The Importance of Sleep in the Prevention and Management of Cancer

Sleep is something we all look forward to after a long day but in this fast-paced, hyper-wired world we live in, it’s what many of us aren’t getting enough of. We all know how sleep impacts our energy levels, mental state, hunger and immune system – and this becomes even more critical when you’re dealing with a chronic condition. In this blog, I’ll share some evidence on why shut-eye is so important for the prevention and management of cancer.

During deep sleep, our bodies produce melatonin. Melatonin is a natural substance that is secreted not only by our pineal glands (in the brain) but in other parts of the body including the gastrointestinal tract, eyes, and skin. The highest concentrations of melatonin are produced at night and in total darkness. It’s well established that melatonin can help with insomnia and sleep quality but research has shown that melatonin also impacts the body in other ways. 

  • Melatonin possesses antioxidant, immunomodulation and anticancer properties. According to this epidemiological research it was postulated that melatonin promotes cell death and anti-proliferative effects on oncological cells.
  • According to work conducted by David E. Blask, MD, PhD, a widely acclaimed expert in cancer biology, his research demonstrated that melatonin suppressed human breast cancer cell growth by as much as 70% and also demonstrated cytotoxic activity targeting cancer cells with no deleterious effect on healthy cells.
  • As part of Dr. Blask’s work on melatonin-mediated circadian regulation, when laboratory mice with human breast cancer cells were exposed to constant light, the breast tumor growth increased dramatically. These data also support the mechanisms of elevated breast cancer risk in night-shift workers and others that are increasingly exposed to light at night.
  • In addition, this study describes the risk associated and the potential mechanistic pathways by which sleep and circadian disruption may contribute to the cause of breast cancer.
  • We live in a digitally connected world and even more so during the coronavirus pandemic. This convenience comes with a price – the exposure of electromagnetic frequencies (EMFs) from mobile phones and electronic devices has also been shown to suppress the production of melatonin.
  • As you know, our environment is loaded with chemicals, many of which are “xenoestrogens” – chemicals that actually mimic estrogen in the body. The list of products that contain them is extensive – pesticides, plastics like BPA, food preservatives, hormones in meat, and parabens in skin products to name just a few. It is known that persistently high levels of estrogen promote the risk of breast cancer. What’s interesting is that proper levels of melatonin can protect us from estrogen dominance. Based on research conducted on postmenopausal women, appropriate levels of melatonin were statistically associated with a lower risk of developing breast cancer.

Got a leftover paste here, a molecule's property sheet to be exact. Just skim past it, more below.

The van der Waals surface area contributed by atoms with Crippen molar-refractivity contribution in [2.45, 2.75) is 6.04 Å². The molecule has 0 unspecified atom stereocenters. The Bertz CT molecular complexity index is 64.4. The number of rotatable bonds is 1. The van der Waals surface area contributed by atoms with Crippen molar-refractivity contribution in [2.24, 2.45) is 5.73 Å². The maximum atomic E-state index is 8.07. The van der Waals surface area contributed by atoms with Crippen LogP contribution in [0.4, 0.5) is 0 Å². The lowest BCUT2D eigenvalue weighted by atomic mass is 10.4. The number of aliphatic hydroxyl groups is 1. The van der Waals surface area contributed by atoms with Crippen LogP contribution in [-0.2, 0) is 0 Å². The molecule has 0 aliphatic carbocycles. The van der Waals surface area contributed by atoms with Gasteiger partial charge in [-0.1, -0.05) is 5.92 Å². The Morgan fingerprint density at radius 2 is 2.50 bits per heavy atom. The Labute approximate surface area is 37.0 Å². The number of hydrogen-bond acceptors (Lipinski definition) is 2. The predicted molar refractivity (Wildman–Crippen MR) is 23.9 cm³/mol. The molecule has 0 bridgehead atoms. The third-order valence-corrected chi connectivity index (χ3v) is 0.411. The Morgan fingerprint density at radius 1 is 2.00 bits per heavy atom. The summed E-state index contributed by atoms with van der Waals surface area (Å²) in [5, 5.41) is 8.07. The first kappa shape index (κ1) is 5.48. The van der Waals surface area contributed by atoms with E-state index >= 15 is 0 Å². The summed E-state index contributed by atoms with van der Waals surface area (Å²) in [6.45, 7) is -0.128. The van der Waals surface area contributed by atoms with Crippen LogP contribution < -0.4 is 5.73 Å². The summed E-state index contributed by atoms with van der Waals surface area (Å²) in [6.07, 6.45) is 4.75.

• Also, several like this one have been conducted on the use of melatonin for reducing the adverse side effects of chemotherapy and radiation, including weight loss, nerve pain, weakness and a condition called thrombocytopenia. Given the virtual absence of contraindications, melatonin has been shown to be a good adjuvant to conventional therapy. In addition, the antioxidant actions make melatonin a suitable treatment to reduce oxidative stress associated with chemotherapy.
  • Last but not least, as this paper demonstrates, melatonin can help protect against immune-aging. Age-associated deterioration in the immune system, which is referred to as immunosenescence, contributes to an increased susceptibility to infectious diseases, autoimmunity, and cancer in the elderly.

Based on the evidence shared above, you can follow these simple tips to ensure proper melatonin levels:

  • If possible, avoid night time work as this has been shown to disrupt circadian rhythms and melatonin production.
  • Sleep in the dark (use black out curtains or an eye mask). Even a small light from clocks and other electronics can disrupt melatonin production so turn them off.
  • It’s best to leave all your mobile devices in another room to minimize any impact of EMFs.
  • Try melatonin supplements to support your sleep – you may want to start on a low dose (3mg) and gradually work up if needed. I personally take melatonin at night but at a low dose and only when I think it’s necessary. Click here for recommended melatonin products.

Related Articles

Responses

Your email address will not be published. Required fields are marked *